Tag: music


By James Kwak

My seven-year-old daughter’s new favorite song is, no joke, “Banks of Marble,” sung by Pete Seeger. I swear I had nothing to do with it. She found a Pete Seeger CD one day, which I didn’t even know we had, and put it into our old boombox/CD player when my wife and I were out. (There was a babysitter over, but she was mainly taking care of my toddler son.) When we came home later that afternoon, she announced that it was her favorite song, and that her favorite part was the last verse.

For those who don’t know why this is remarkable, here are the lyrics to the last verse and final chorus:

I’ve seen my brothers working
Throughout this mighty land;
I prayed we’d get together,
And together make a stand.

Then we’d own those banks of marble,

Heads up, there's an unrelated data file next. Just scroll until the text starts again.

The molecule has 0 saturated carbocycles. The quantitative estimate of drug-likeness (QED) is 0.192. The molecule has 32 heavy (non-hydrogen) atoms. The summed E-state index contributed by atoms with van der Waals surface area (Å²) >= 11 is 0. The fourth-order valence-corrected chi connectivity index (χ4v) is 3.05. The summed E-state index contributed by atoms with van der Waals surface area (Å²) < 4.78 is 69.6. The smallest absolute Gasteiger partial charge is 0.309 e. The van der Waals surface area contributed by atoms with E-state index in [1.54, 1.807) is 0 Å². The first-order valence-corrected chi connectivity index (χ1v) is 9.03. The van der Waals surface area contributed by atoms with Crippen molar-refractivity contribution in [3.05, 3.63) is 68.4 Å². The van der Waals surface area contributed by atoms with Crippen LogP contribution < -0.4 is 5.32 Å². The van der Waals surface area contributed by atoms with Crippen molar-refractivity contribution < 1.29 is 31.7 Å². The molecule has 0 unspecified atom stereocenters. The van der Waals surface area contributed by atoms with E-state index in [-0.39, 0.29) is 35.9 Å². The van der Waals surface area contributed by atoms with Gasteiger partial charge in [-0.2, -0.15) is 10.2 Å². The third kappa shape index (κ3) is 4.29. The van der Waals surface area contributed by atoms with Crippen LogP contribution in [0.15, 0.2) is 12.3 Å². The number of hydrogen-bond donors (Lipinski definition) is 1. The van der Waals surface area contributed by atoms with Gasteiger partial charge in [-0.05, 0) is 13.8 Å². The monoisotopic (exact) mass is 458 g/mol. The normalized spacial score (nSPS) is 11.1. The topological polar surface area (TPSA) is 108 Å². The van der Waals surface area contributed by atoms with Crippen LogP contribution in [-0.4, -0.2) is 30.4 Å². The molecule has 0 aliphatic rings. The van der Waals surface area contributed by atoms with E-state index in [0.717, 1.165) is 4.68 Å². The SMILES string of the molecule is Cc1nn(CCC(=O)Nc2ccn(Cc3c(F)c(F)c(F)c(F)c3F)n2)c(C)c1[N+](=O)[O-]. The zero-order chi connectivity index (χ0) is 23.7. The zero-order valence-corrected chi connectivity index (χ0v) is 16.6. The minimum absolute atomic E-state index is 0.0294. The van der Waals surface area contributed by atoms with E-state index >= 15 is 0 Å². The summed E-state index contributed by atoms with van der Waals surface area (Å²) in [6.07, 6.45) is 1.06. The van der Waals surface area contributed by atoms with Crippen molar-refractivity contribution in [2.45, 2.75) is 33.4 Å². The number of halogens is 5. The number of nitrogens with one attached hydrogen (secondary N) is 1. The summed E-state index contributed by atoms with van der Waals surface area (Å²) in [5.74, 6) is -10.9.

With a guard at every door;
And we’d share those vaults of silver,
That we have sweated for

Of course, this is the girl who is quoted in White House Burning saying, at age five, that Social Security sounds like “the best program ever.”

Musical Pseudo-Science

By James Kwak

A friend sent me to an article in The Economist titled “The Science of Conducting” summarizing a study by a number of researchers (including apparently at least one real musician). The Economist’s conclusion:

“The findings are in harmony with what conductors knew all along: that baton-toting despots, like the late Herbert von Karajan, do add value—but only if they rein in the uppity musicians in front of them.”

This is more or less what the paper itself claims:

“We propose that the conductor will significantly change the perceived quality of a piece when s/he both increases his/her influence on musicians and, at the same time, expresses a personality able to overshadow the inter-musician communication. In simpler terms, this might be the essence of leadership.”

Continue reading “Musical Pseudo-Science”